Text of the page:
There have been many screen adaptations of RD Blackmore’s swashbuckling, historical adventure story set in the Exmoor of the Seventeenth Century. This one dates from 1976, and was made by the BBC.
In common with most television drama of the era, the production was partly filmed in the studio and partly on location, with the medium alternating between tape and 16mm film accordingly. As such, this Lorna Doone has a theatrical style, in terms of performance and presentation, that may jar with modern sensibilities. However, for those steeped in the golden age of British television, there’s much to enjoy, and the locations are very well-chosen.
Over five almost hour-long episodes, Lorna Doone unfolds with great fidelity towards Blackmore’s original story. The hero is John Ridd, who wants revenge after his father is murdered by the Doone clan. The snag is that he falls in love with the young Lorna Doone – but her heritage may not be all that it seems to be. Key moments of the plot, such as the young John Ridd cutting his feet by dangerously climbing up a waterfall into Doone territory where he meets Lorna for the first time, and his efforts to become the man of the house by learning to use the rifle, are faithfully translated to the screen.
The series is held together by great performances. John Somerville, in perhaps his most high-profile part, has the necessary bravado as John Ridd, and Emily Richard, who was a familiar face on television at the time, captures the wide-eyed innocence of the titular heroine. More high-profile actors in the cast include fine character actor Ian Hogg as the Ridd’s family friend, the highwayman Tom Faggus, and particularly Patrick Troughton as the villainous and manipulative Counsellor Doone, seven years after he had relinquished the role of Doctor Who. It’s interesting to note that the producer of Lorna Doone is Barry Letts, who produced Doctor Who after Troughton left, and who brought him back to the show in 1972. John Turner, later the Hitleresque Spode in the Jeeves and Wooster series of the 1990s, is highly entertaining as the main baddie, Carver Doone.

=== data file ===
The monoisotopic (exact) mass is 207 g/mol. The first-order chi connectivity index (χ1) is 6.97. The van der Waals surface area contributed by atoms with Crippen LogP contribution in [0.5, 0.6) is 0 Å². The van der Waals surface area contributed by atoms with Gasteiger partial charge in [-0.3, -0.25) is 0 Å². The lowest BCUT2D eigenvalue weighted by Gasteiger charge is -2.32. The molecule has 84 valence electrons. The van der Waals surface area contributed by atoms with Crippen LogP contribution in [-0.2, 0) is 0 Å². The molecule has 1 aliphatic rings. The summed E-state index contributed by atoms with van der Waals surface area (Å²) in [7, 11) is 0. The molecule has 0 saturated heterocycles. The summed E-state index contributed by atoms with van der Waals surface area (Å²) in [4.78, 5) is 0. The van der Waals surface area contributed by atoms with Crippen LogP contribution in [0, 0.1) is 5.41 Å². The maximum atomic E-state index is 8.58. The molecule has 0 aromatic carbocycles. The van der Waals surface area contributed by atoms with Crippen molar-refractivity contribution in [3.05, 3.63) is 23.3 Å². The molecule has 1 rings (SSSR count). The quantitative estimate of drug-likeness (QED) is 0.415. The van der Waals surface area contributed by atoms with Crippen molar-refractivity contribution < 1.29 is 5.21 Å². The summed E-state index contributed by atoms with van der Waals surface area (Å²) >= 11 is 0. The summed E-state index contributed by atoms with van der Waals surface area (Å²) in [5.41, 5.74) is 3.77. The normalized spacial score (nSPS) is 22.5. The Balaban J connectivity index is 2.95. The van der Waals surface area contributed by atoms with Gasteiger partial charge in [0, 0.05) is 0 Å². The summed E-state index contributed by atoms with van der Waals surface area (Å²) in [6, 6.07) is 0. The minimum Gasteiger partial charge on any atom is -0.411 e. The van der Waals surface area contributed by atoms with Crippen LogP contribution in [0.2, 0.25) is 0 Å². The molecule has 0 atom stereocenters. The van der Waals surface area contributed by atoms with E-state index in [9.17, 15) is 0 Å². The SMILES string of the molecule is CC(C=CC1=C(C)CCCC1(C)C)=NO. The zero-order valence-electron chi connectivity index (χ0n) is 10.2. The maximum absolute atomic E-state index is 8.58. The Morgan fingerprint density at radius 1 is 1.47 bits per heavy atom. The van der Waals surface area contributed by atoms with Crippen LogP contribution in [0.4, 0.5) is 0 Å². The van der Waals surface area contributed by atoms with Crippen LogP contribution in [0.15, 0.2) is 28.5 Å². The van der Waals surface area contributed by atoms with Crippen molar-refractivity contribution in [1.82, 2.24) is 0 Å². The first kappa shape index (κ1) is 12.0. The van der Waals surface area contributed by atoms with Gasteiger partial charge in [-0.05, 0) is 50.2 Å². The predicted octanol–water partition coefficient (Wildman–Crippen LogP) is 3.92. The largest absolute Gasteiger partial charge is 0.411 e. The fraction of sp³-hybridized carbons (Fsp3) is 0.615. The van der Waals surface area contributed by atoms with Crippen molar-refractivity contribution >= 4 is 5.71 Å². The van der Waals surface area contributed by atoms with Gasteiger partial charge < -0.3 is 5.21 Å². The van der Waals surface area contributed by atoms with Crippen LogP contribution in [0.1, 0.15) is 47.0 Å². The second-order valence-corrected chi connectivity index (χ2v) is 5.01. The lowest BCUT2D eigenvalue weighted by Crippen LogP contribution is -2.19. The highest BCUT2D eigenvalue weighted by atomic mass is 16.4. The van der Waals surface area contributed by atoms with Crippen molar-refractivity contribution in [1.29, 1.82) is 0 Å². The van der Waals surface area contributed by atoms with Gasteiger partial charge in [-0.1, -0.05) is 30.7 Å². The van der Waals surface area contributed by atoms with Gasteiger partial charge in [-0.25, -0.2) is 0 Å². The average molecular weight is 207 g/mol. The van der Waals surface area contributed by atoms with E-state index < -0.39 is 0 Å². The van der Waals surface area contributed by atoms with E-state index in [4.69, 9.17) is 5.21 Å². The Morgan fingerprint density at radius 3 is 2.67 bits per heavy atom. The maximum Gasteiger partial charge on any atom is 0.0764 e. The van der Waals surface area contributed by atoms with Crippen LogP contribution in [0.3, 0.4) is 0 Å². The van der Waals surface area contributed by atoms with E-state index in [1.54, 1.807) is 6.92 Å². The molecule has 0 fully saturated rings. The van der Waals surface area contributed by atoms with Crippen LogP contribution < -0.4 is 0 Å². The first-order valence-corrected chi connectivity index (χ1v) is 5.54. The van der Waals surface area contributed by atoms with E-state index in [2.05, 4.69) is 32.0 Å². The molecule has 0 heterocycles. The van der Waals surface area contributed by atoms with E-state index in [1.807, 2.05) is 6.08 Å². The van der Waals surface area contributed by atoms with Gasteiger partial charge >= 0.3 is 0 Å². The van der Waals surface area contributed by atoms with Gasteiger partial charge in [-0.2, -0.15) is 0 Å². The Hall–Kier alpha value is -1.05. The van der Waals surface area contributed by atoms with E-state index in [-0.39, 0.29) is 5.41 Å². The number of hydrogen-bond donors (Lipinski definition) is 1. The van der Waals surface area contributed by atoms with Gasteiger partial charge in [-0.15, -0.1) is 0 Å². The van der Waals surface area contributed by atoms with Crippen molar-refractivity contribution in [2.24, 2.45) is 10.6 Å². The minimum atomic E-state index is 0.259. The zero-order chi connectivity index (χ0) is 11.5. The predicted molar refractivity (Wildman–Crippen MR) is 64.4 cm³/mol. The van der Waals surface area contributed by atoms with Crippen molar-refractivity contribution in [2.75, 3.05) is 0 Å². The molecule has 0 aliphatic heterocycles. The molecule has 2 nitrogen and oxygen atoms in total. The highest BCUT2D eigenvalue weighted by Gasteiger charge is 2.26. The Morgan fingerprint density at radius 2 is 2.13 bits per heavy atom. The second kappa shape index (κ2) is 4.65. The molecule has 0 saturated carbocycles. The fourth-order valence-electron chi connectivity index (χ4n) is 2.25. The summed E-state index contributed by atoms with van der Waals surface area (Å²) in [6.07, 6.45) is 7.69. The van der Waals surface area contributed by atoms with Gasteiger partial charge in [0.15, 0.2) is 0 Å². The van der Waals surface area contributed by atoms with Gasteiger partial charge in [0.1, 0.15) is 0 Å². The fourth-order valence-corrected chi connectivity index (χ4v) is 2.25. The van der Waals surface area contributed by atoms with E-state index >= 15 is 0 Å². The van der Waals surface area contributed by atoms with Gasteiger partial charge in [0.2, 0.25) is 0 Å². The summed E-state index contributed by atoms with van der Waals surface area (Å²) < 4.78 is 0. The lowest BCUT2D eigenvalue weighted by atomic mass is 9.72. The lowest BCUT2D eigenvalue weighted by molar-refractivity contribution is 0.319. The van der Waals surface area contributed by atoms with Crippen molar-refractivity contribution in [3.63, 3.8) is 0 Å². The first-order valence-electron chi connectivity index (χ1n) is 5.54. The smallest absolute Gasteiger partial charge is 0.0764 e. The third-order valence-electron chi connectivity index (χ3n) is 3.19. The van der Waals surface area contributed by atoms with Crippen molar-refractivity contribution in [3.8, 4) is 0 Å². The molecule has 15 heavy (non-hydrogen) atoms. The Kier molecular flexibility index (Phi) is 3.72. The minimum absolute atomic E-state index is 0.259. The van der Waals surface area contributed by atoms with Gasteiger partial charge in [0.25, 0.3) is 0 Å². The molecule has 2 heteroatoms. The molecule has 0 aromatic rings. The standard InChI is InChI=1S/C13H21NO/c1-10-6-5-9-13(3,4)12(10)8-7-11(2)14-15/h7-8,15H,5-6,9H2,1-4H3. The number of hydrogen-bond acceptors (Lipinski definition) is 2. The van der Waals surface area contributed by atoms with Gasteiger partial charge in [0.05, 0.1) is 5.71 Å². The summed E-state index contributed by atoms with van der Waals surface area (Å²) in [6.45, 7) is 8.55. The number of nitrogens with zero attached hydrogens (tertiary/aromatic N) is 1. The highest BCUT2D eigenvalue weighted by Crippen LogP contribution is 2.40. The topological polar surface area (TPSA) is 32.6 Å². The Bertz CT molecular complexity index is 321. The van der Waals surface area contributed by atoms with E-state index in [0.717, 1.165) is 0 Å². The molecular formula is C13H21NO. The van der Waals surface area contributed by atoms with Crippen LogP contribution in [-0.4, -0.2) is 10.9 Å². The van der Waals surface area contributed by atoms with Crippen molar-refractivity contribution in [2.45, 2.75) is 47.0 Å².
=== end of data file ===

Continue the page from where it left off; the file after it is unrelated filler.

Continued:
The slow pacing, obvious wigs and facial hair, and washed-out colours on the film stock are part of the charm of this relatively low-budget adaptation, and the production values lock it into the period in which it was made. But there’s an abundance of talent in the cast and crew. Composer Carl Davis, who had already scored one of the greatest television documentaries – The World at War – and who would go on to enjoy an even more distinguished career, including his music for the 1995 Pride and Prejudice, creates a suitably romantic period score, whilst director Joan Craft, although towards the end of her career, had been behind the camera for numerous classic adaptations of great works of literature.
I suspect that the biggest appeal for this screen outing for Lorna Doone will be the Doctor Who connections, and the substantial supporting role for the ever-popular Patrick Troughton, who was invariably a sign of quality, and whose career was enjoyed by three successive generations of my family, up until his death in 1987. But Lorna Doone stands up well alongside other classic BBC adaptations of the era, and is faithful enough to the original story for those who admire the book.
Cast: Emily Richard, John Somerville, Patrick Troughton, Ian Hogg, John Turner Director: Joan Craft Writer: BR Woodstock Released By: Simply Media Certificate: 12 Running Time: 260 mins Release Date: 21st January 2019